Unlike Star Wars, there's magic (magic sticks, magic pebbles, magic fairies, an enchanted forest), and lots of (cheap to film) Earth animals like horses and chickens… not very exotic. Perhaps they are special space chickens.
Don’t get me wrong. I like teddy bears. I just don’t like them running around doing cute things in forests. I also like to suspend my disbelief. But I have limits.
My definition of a caravan constitutes a long line of camels, not 3 ponies and a horse. Taking on a giant, (well, tall) monster with 3 ponies and a magic stick, does not constitute a Star Wars adventure.
ILM provide some reasonably executed but uninspired matte paintings and some truly atrocious creatures, realised by using hand puppets or very primitive stop-motion animation that hasn’t looked this bad since silent movies.
A ridiculous model spider gets a lot of screen time and big close-ups, but shouldn’t have had either. Anyone who ever complained about fake-looking spiders in anything else should really watch this and vote it the worst. I’ve seen fifties B-movies with better looking fake giant spiders (check out Missile to the Moon).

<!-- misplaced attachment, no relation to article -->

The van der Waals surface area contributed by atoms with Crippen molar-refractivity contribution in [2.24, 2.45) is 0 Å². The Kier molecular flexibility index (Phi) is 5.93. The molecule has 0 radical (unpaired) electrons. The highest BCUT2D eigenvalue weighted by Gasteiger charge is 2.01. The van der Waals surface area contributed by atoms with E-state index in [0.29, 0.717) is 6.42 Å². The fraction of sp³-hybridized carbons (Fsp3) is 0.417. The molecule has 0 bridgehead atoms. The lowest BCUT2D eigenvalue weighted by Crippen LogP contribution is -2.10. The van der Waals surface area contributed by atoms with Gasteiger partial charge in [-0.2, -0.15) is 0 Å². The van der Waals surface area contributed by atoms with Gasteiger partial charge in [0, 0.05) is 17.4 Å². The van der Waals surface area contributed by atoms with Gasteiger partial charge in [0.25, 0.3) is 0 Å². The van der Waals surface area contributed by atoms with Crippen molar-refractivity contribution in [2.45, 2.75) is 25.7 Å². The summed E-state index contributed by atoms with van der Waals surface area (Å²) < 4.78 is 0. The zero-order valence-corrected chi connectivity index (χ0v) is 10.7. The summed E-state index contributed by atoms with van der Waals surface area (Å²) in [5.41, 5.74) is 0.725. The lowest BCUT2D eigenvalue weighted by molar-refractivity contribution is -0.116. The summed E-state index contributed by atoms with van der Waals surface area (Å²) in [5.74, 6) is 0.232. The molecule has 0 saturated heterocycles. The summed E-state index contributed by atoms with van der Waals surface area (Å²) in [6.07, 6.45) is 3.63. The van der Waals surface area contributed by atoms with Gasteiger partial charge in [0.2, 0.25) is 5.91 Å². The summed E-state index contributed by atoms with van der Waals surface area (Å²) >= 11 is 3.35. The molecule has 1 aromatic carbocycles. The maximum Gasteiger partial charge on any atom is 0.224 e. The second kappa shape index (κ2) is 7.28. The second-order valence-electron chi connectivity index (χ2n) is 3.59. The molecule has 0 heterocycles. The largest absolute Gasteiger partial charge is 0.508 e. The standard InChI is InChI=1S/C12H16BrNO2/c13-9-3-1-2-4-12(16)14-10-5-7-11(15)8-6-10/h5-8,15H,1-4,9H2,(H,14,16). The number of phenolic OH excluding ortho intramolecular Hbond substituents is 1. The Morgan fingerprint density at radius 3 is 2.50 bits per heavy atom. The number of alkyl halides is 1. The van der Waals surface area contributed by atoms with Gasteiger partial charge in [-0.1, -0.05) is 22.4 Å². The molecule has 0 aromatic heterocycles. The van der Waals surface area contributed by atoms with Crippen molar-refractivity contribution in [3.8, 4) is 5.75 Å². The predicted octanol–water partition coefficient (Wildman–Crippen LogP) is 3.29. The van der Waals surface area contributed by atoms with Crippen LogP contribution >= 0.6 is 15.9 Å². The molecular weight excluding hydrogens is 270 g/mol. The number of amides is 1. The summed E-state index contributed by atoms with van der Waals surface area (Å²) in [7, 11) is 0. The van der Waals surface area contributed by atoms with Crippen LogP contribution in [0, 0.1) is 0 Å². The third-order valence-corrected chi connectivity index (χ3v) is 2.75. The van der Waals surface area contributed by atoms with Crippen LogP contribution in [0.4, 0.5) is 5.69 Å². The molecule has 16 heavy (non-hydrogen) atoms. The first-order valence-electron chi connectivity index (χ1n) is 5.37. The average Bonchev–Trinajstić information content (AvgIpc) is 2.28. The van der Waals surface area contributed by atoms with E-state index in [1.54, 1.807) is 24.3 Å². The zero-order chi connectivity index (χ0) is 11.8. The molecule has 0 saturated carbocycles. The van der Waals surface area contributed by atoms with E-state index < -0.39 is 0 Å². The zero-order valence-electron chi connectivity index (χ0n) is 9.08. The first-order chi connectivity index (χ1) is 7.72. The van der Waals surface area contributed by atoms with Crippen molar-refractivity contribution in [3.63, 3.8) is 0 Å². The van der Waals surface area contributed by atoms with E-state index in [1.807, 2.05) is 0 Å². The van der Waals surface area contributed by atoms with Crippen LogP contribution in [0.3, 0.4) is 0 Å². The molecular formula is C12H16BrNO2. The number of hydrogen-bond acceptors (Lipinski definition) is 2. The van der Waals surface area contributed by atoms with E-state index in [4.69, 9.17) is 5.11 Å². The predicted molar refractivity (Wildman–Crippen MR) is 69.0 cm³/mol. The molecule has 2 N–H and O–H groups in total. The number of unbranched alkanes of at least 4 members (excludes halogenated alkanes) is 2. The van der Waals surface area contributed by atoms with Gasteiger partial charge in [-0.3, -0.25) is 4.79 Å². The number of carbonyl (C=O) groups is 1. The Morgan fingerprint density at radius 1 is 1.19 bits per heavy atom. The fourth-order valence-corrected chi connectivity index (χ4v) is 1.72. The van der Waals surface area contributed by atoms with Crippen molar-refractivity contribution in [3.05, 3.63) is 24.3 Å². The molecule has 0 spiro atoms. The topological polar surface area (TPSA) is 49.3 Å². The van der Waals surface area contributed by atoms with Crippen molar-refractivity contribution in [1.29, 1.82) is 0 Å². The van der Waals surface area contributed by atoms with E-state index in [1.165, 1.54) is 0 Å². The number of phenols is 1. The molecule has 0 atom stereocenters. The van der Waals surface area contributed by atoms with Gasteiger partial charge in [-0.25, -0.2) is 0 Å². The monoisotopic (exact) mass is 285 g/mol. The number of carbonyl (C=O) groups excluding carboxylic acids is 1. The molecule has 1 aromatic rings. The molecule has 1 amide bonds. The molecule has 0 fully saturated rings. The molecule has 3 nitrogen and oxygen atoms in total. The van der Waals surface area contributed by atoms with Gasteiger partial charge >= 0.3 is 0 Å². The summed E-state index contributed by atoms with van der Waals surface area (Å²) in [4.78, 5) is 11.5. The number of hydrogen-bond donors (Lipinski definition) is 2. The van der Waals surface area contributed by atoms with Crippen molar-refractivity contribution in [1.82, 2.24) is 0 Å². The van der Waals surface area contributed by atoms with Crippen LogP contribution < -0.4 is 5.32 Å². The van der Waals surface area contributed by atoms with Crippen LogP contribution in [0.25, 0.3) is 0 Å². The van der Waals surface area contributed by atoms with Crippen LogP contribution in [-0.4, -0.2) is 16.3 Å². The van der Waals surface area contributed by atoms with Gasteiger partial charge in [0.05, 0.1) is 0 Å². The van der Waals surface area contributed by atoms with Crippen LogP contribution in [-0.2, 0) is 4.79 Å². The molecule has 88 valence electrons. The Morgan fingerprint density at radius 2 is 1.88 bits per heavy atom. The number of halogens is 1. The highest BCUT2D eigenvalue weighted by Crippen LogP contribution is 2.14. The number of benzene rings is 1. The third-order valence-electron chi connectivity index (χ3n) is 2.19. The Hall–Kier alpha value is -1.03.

The only standout special effect is the dancing lights provided by a cloud of tinkerbell-type fairies. Of course, they push this too far and for too long, ending up with a huge close up of what looks like an animation from a 19th century zoetrope, endlessly cycled through three poses.
The acting shouldn’t go without a quick mention. (Don’t act the lines, just repeat them, “We need more medicine,” for emphasis. Repeat “I miss Mommy and Daddy”...)